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May 1999

Dialing Up Venture Capital Money


Lining up venture capital (VC) is a challenging task for most entrepreneurs, but even more so if your company is selling into the utility industry. A lot of traditional venture capitalists are wary of investing in companies whose primary market is the utility industry. The reason is very simple. Selling goods and services to the utility market requires a special knowledge base that most VC firms just don't have. And even though the industry is going through dynamic change, the utility decision process can still be very difficult and slow moving. Many broad based VC firms find the utility market a very scary place and stay away.

But even in this environment, the capital raising process doesn't have to lead to wrong numbers and busy signals if you remember 10 basic principles.

1. VC Firms Specialize

If you plan on selling into the electric, natural gas, oil, water or telephone utility markets, find a VC with domain expertise. They'll be more likely to understand the utility decision process and can guide you through the difficult times. In addition, their contacts may help to open the right doors.

2. Different VCs Fund Different Stages - Understand Where You Are In Your Development.

Do you only have a concept and need the money to create a business plan?

Is your company a start up? Start-ups have a business plan but are developing their product and their management team.

Perhaps you're an early stage firm. You have a business plan, the greater portion of a management team, and you have completed beta or pilot testing of the product.

Then there's first round venture financing. You're looking to finish product development and take your new product out into the world.

Companies requiring second round venture financing are already showing their product in the marketplace. The next step is to expand either marketshare, product or both. They generally need expansion capital.

And finally there's late stage. You're getting hot. Ready for mezzanine financing, the final round before an Initial Public Offering.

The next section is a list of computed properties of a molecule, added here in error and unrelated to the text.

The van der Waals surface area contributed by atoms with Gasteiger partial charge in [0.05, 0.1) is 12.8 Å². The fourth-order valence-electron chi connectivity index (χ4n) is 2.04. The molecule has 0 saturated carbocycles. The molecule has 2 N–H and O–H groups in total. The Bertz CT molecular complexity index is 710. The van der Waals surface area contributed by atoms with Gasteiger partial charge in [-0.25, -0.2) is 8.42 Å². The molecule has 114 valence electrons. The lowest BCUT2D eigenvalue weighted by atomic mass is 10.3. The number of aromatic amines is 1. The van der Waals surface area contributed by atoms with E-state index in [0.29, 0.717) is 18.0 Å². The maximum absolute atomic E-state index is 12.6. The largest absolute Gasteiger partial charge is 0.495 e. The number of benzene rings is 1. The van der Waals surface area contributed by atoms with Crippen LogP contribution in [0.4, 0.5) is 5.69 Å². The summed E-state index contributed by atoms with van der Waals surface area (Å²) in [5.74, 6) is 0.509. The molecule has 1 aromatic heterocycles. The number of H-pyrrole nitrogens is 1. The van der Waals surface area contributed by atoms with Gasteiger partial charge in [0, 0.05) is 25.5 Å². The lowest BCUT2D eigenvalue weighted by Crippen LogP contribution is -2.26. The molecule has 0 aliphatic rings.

3. Financing Different Stages Of Growth

Not all VC firms do all kinds of financing. It may seem obvious, but if you're at the seed stage, make sure the firms you talk to actually do seed financing. Know what type of companies they usually finance and how successful they have been. This will help to tell you what their strengths are. All of this is complicated by the fact that the better firms are flexible. For example, although EnerTech doesn't usually handle "seed" financing, we're not prevented from providing seed money if the company and the people are a good fit. You can find more information on VC firms at

4. Understand Your Customers

Who will be your customers?. What are the problems that they're facing today? What vertical market or markets will you sell into? Utilities are vertical markets. Is your dream to connect with the telephone, electric or water industries? Are you targeting oil and gas companies? Or will you be stirring things up in the chemical industry? You need to understand both your customers and your competition.

5. Provide A Solution, Not Just Technology

Many companies develop a product or service without solving a problem for their potential customers. Often they're very technical, so they have a tendency to think that if they just put their product up on a pedestal, everyone will want to come and buy it.